The Queue: Denise Lebica

The Queue: Denise Lebica

Discover what individuals from our craft community are into right now.

Published on Monday, October 5, 2020.
Cover graphic for The Queue featuring Denise Lebica

Introducing the Legacy series of The Queue

Alongside the winners our 2020 Awards being featured in the October/November 2020 issue of American Craft, the Legacy series of The Queue offers a platform for this group of incredible artists and advocates to share personally about their lives and work. Plus, take in their shortlists of exciting projects, people to follow, content to consume, and more.

Connecting people to the heart of craft

Denise Lebica is the director of Fuller Craft Museum, the recipient of ACC's 2020 Award of Distinction. Read more from Denise and others about the museum's contributions to the craft field in "Honoring Accomplishments." @fullercraft

Portrait of Denise Lebica

Portrait: Courtesy of Denise Lebica

How do you describe your work or practice in 50 words or less?
I’ve been a maker my entire life. I was the kid who ran home from school so I would have more time for art before homework. My love of the handmade led me to a degree in studio art and a 30+ year career in the museum field. My roles ranged from exhibit designer, museum educator, and historical textiles manager for a living history museum. With a working understanding of craft – and my administrative experience and background in the arts – I came to Fuller Craft Museum.

With Fuller Craft Museum receiving ACC's Award of Distinction, what responsibilities come with this type of recognition?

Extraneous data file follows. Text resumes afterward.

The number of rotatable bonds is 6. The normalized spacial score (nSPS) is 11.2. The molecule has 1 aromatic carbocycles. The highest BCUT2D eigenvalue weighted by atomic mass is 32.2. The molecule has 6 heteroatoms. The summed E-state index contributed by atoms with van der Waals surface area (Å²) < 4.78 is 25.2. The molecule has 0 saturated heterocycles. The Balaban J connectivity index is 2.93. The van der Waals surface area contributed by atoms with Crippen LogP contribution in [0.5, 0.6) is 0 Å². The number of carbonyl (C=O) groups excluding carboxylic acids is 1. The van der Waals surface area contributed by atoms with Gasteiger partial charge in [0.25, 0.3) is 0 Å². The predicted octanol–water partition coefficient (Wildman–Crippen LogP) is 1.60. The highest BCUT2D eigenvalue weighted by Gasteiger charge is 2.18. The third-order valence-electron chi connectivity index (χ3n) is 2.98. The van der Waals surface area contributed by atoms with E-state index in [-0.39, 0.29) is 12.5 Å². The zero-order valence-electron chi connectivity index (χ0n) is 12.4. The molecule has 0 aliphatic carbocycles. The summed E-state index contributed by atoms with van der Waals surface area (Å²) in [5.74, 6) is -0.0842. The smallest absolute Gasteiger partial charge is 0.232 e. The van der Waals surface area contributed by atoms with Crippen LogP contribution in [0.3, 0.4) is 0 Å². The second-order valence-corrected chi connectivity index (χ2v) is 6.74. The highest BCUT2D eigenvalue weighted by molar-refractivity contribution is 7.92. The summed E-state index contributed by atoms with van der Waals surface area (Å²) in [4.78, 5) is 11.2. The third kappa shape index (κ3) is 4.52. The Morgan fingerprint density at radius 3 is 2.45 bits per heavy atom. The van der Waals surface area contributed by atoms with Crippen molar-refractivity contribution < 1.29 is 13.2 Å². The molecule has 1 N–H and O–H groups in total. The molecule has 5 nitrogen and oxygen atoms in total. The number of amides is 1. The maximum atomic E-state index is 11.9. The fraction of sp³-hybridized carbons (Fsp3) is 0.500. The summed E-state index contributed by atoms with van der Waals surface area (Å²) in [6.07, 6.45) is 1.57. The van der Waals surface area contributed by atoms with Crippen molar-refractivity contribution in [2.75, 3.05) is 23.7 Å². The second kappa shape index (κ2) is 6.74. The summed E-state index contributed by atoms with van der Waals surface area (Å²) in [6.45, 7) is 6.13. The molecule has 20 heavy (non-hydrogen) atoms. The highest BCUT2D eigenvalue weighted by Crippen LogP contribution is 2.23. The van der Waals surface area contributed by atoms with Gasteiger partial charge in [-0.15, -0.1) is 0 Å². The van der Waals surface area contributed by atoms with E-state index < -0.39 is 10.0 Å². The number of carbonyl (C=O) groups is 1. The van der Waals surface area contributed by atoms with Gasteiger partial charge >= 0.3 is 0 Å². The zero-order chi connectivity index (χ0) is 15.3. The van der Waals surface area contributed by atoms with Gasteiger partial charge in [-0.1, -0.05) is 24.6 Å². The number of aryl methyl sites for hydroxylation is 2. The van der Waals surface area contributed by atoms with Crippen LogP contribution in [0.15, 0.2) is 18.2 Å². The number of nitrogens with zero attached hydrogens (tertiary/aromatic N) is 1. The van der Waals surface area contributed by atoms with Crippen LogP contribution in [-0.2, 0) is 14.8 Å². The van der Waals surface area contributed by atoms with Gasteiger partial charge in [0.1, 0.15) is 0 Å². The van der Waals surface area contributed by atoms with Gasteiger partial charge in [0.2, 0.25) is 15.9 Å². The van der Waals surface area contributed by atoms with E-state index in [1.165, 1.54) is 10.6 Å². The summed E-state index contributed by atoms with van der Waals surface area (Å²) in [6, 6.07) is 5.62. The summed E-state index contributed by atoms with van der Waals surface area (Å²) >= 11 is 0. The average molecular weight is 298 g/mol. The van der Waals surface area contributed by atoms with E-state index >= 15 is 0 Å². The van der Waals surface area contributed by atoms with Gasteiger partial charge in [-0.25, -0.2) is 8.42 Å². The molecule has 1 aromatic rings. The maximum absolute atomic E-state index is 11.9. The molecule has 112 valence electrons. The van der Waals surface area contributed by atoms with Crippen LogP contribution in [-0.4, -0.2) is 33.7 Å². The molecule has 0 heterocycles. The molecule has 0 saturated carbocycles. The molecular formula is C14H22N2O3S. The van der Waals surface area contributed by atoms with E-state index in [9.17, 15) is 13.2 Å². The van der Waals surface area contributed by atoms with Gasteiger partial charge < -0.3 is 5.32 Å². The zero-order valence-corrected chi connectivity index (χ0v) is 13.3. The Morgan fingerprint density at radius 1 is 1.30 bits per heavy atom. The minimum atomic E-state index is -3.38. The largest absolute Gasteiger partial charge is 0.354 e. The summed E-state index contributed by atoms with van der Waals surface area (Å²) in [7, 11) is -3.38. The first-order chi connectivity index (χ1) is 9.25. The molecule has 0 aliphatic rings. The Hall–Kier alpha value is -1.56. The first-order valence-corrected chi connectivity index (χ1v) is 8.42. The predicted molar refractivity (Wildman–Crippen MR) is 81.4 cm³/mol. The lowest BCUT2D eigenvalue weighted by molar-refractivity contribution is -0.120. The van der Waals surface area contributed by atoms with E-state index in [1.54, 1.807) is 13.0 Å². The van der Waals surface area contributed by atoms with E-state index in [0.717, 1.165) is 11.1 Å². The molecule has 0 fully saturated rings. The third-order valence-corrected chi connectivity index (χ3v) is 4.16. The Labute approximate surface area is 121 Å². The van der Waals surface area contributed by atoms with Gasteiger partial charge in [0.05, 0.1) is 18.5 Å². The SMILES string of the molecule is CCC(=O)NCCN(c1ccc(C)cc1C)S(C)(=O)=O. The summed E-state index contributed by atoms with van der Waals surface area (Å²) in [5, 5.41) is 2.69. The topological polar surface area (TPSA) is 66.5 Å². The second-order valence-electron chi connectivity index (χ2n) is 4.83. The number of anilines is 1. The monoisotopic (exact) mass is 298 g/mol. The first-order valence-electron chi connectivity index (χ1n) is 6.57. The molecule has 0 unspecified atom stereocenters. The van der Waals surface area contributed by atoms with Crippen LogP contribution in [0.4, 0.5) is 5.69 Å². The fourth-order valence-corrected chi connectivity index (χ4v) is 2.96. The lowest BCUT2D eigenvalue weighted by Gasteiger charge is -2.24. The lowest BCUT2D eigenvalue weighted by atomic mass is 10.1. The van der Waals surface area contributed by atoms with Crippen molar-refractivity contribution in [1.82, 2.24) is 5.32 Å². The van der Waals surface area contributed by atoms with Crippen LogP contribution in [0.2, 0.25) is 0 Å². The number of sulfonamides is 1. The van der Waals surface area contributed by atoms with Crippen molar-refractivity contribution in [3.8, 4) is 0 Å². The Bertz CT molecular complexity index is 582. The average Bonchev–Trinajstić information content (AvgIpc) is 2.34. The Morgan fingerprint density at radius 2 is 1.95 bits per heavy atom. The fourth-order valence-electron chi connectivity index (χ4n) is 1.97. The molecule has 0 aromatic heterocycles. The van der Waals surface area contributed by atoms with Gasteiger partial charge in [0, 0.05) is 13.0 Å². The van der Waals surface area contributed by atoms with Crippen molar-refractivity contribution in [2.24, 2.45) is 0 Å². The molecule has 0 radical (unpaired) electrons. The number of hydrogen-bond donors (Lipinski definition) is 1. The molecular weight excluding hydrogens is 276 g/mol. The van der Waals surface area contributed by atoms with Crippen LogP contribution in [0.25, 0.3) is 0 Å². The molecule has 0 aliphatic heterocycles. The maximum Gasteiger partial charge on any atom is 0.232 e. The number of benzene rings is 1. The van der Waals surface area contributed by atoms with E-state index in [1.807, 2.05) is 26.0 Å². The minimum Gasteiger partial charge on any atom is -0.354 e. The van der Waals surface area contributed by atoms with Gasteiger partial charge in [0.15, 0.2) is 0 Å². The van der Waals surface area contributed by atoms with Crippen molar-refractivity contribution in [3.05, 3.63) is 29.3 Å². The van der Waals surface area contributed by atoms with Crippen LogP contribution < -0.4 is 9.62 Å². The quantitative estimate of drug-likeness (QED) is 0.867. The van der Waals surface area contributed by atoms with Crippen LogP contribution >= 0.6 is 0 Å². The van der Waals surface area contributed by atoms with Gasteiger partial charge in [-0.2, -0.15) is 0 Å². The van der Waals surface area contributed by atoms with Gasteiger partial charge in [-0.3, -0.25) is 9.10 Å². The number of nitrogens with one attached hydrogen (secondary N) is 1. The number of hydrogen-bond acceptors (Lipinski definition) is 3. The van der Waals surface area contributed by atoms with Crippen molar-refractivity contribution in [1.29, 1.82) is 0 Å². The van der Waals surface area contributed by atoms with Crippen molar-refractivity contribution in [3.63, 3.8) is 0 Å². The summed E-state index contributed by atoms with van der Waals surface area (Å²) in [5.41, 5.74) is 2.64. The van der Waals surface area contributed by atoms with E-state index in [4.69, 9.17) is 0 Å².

To lead the organization and the field in the work necessary to provide opportunities in the arts for all, and to encourage and support the next generation of makers. To forefront work that addresses the difficult, complicated issues we face in society today.

Often the most interesting ideas and work comes from the place of challenge. Those of us in the field work on this premise daily. We are made for times like these!

What type of legacy do you hope to leave with your work and career?
I would like to know that I played a part in connecting people to the heart of craft – the power of the handmade to feed the soul – and helping people identify with handmade objects and find relevance for them in their own lives. I want to make it possible for the third grader who walks through the doors of this museum for the first time to imagine themselves as an artist.

Participants in Fuller Craft Museums Summer SPARK program for kids and teens

↑ Participants in Fuller Craft Museum's Summer SPARK program for kids and teens.
Photos: Courtesy of Fuller Craft Museum

What’s an exhibition or art project you think the world should know about, and why?
Tom Kiefer, "El Sueño Americano (The American Dream)." The humbleness of an artist collecting and recording discarded personal objects to tell an untold story. These confiscated items taken from migrants crossing the border, assembled in grid-like patterns and photographed, question the nature of dignity and humanity. I will never forget it.

What’s one go-to tool in your toolkit that the world should know about?
My favorite go-to tool is perspective. To see challenges as opportunities – to be creative and nimble, and to adapt. Often the most interesting ideas and work comes from the place of challenge. Those of us in the field work on this premise daily. We are made for times like these!

Cover of Threads of Life by Clare Hunter

What book should we be reading or paying attention to right now?
I’m just finishing Threads of Life: A History of the World Through the Eye of a Needle by Clare Hunter. In these difficult times, it was a reminder that throughout history, textile work was the voice of so many – that the course of politics and social justice was often altered through the hands of makers. We need this right now.

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